Organizing your Cash Receipts

Share it with your friends Like

Thanks! Share it with your friends!


I prefer to pay cash for all my expenses, because it is simpler for me to keep track of my own expenses, and record them in my own computerized financial statements. I am my own “SHOE BOX” client.

Yes – I have a computerized financial statement and G/L set-up for myself. This not only includes my business income and expenses and my business assets, but I also keep track of my non-business assets and other personal expenditures such as:

  • tax deductible items, like interest on investments, medical and donations, etc
  • non-deductible interest and expenses similar to my own business expenses
  • all our bank accounts and investment account transactions
  • groceries
  • vacations
  • household items
  • pet related expenses
  • my lottery subscriptions
  • bedding and clothing
  • entertainment, movies, books, and DVD purchases
  • fitness and health expenditures
  • All cash withdrawals are charged to a “Cash Drawings” account direct from my bank statement, and when I finally get around to sorting out my cash expenses, I make lump-sum entries to allocate the “Cash Drawings” to the various expenses, both business and non-business. At the end of the year, I look at what’s remaining in the ‘drawings’ account and try to figure it out if it’s possible I didn’t ask for receipts when I went to the local Donut and Coffee shop, or perhaps there were just many cash outlays that I didn’t want a receipt, or anybody to know what I was spending it on. I’m kooky that way.

    In a future article, I will post my own chart of accounts as a guideline for individual proprietors can adopt for their own personal use.


    This is my wall in front of my desk

    This is my wall where I work. You can barely read it, but underneith the shelf, I have stickups taped to the base of the shelf titled “Monday, Tuesday, Wednesday, Thursday, Friday, and Weekend”. At the beginning of every month, I move those FANTASTIC Super Sticky Post-It Notes for my Payroll Deductions Payable (EPD/P) deadline, my Provincial Sales Tax Payable (PST/P) deadline, and my Goods and Services Tax (GST/P) deadline .. under the appropriate day they will come due.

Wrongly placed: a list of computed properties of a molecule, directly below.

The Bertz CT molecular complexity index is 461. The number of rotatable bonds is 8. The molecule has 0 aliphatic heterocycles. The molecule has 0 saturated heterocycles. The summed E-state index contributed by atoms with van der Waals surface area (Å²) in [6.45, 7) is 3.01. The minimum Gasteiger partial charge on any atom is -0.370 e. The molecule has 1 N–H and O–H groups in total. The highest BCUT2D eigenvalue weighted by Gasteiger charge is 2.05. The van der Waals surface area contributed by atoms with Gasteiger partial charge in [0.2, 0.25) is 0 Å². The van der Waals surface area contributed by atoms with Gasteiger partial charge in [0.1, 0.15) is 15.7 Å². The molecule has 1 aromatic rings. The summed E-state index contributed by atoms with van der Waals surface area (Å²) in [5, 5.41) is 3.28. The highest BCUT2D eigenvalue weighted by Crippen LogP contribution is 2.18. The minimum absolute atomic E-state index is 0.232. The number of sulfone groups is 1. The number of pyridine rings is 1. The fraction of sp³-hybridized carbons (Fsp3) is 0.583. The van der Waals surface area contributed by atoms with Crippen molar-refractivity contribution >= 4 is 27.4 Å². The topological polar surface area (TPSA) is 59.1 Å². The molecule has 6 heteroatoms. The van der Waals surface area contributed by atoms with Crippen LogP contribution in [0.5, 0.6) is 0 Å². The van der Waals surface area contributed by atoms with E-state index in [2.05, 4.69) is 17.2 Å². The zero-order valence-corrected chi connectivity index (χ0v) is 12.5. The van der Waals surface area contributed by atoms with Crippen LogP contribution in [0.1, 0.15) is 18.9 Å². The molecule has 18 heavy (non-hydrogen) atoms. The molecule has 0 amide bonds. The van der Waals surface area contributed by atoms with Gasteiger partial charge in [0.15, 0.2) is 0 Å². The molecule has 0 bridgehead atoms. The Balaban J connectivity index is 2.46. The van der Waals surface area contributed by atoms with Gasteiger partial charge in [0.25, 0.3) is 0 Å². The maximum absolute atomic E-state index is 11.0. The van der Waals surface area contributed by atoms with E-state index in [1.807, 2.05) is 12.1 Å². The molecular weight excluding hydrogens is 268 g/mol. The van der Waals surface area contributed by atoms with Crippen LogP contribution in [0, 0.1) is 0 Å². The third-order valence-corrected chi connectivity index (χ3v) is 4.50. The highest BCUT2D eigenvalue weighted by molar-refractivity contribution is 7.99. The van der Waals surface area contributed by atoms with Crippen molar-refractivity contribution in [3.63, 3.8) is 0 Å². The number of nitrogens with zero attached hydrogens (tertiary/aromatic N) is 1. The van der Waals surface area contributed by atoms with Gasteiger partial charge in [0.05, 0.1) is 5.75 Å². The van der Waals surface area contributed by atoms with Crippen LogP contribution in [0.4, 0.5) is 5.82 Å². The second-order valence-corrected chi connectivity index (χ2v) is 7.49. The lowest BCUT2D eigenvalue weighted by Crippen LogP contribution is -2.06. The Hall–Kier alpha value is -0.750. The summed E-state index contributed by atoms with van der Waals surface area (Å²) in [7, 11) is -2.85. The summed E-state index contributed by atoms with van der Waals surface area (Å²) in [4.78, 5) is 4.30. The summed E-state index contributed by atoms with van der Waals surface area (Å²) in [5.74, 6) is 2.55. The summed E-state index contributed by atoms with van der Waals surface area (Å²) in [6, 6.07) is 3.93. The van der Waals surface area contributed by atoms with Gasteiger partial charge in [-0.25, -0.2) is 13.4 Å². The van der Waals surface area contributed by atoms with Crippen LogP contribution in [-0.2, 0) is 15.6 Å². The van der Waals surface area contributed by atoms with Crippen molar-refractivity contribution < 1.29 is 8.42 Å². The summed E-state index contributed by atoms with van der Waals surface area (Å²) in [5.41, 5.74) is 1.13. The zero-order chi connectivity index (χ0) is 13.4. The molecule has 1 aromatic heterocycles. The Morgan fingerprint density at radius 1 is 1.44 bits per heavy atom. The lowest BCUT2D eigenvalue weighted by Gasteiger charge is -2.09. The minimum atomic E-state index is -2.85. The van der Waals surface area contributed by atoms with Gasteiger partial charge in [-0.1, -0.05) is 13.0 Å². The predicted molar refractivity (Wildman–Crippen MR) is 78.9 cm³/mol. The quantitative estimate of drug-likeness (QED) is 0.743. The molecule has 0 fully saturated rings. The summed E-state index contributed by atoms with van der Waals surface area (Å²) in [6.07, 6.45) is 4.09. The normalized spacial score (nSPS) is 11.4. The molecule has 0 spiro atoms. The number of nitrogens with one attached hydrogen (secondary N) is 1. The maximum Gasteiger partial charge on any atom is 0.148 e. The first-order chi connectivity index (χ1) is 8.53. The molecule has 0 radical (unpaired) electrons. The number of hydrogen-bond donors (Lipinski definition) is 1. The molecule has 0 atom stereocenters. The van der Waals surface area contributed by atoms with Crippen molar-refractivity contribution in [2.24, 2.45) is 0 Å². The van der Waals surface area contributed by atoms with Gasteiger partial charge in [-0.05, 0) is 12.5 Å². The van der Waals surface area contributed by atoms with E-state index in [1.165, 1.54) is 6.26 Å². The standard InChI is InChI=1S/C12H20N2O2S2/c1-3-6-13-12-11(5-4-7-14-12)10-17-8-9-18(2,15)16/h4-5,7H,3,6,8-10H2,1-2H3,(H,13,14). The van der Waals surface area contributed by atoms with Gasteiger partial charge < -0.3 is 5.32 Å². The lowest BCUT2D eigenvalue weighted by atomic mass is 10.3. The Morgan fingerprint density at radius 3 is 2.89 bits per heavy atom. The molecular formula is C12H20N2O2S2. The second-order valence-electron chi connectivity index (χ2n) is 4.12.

On the right of my phone, my wife’s niece gave me a sticky thing that attaches to the wall .. I use it all the time for light things, like my Liquid Paper Dry-Line strip, my letter opener and some stickers I use for “Sign Here”. They just stick there, and don’t fall off, so it’s quite easy to remove it, then put it back.

    On the shelf above, there are two bins .. one for me (HART) and another for my wife (YVONNE). I collect cash receipts everyday and include it with my money belt and then at the beginning of the next day, when I start to work at my desk, I take out my receipts and toss it in the “CASH RECEIPTS -HART-” bin.

    Top View

    This is a top view. I keep each month’s receipts in a ziploc sandwich bag, because sometimes when I open the window and there is a great breeze, or when the temperature in my office is almost 30c and turn on the ceiling fan, the bag prevents all my receipts flying everywhere for the cat and dogs to play with and chew.

    Also, my wife might want ask one day .. Where’s all your money? and I will just bring out a ziploc bag for that month, and reply … See how thick this bag is? that’s where it went!

    let’s sort out these receipts!

    For the next move, you must remove all pets from your office, or room .. and lock them in another room. After that is done, I open every month of receipts and start to sort them into piles on the floor of my office. This could be sorted on your desk or kitchen table, if there is room! I prefer the floor because you can have a wider pile, so when you toss or drop a receipt into a pile and it doesn’t line up so smoothly, it doesn’t really matter now, does it!

    After the tape job, I keep them in smaller brown envlopes to accumulate until I’m ready for it.

    After all of the receipts are sorted, I take my calculator and “tape” them … this means, that I add it up with a calculator and keep the machine tape and attach them to the receipts. It’s always good to print out the tape so you (or any auditor) can sample test to see if the receipts included in the total is, in reality, attached.

    When I add up the figures … I always add a few extra calculations on the tape before attaching it to the receipts, because it will make it easier to recap all of my cash payouts at the end of the year for income tax.

    divided by
    1.14 (pst=7% plus gst=7%)
    multiplied by
    1.07 (to get back the expense with pst=7% included)

    equals = GST Input Tax Credit that I should be claiming for refund.

    After that, I just toss all of the similar bundles of cash receipts into those 6″ x 9″ envelopes I use to keep them together, then I toss it back into the black bin and put it back on my shelf until next time.

    Take care.


    Write a comment